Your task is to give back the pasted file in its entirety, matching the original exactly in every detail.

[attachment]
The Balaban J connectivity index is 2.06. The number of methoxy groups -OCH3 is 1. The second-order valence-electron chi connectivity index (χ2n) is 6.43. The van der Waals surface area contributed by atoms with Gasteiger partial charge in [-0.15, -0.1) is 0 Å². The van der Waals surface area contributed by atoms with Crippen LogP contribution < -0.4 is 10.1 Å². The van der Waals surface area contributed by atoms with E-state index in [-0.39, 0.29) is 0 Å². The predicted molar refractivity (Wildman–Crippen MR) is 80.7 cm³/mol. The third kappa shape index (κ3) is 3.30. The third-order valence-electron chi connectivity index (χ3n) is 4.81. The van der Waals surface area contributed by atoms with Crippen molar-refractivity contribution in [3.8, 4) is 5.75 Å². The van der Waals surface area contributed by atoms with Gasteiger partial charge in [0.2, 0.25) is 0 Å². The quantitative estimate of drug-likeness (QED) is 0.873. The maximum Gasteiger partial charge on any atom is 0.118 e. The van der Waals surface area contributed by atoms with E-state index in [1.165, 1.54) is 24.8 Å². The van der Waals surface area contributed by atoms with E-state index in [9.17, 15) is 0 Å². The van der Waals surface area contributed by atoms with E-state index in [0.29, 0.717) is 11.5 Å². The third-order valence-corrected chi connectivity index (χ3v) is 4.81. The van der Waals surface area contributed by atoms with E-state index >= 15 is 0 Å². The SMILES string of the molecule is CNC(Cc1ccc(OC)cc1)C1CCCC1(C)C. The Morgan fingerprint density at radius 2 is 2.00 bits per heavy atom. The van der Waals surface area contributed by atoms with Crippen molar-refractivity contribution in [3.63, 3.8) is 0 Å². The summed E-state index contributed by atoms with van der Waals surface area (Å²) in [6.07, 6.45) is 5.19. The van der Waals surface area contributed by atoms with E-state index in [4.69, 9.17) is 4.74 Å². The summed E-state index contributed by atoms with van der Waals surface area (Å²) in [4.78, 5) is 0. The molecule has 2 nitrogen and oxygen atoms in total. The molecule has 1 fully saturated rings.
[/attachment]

The Balaban J connectivity index is 2.06. The number of methoxy groups -OCH3 is 1. The second-order valence-electron chi connectivity index (χ2n) is 6.43. The van der Waals surface area contributed by atoms with Gasteiger partial charge in [-0.15, -0.1) is 0 Å². The van der Waals surface area contributed by atoms with Crippen LogP contribution < -0.4 is 10.1 Å². The van der Waals surface area contributed by atoms with E-state index in [-0.39, 0.29) is 0 Å². The predicted molar refractivity (Wildman–Crippen MR) is 80.7 cm³/mol. The third kappa shape index (κ3) is 3.30. The third-order valence-electron chi connectivity index (χ3n) is 4.81. The van der Waals surface area contributed by atoms with Crippen molar-refractivity contribution in [3.8, 4) is 5.75 Å². The van der Waals surface area contributed by atoms with Gasteiger partial charge in [0.2, 0.25) is 0 Å². The quantitative estimate of drug-likeness (QED) is 0.873. The maximum Gasteiger partial charge on any atom is 0.118 e. The van der Waals surface area contributed by atoms with E-state index in [1.165, 1.54) is 24.8 Å². The van der Waals surface area contributed by atoms with E-state index in [9.17, 15) is 0 Å². The van der Waals surface area contributed by atoms with E-state index in [0.29, 0.717) is 11.5 Å². The third-order valence-corrected chi connectivity index (χ3v) is 4.81. The van der Waals surface area contributed by atoms with E-state index >= 15 is 0 Å². The SMILES string of the molecule is CNC(Cc1ccc(OC)cc1)C1CCCC1(C)C. The Morgan fingerprint density at radius 2 is 2.00 bits per heavy atom. The van der Waals surface area contributed by atoms with Crippen molar-refractivity contribution in [3.63, 3.8) is 0 Å². The summed E-state index contributed by atoms with van der Waals surface area (Å²) in [6.07, 6.45) is 5.19. The van der Waals surface area contributed by atoms with E-state index in [4.69, 9.17) is 4.74 Å². The summed E-state index contributed by atoms with van der Waals surface area (Å²) in [4.78, 5) is 0. The molecule has 2 nitrogen and oxygen atoms in total. The molecule has 1 fully saturated rings.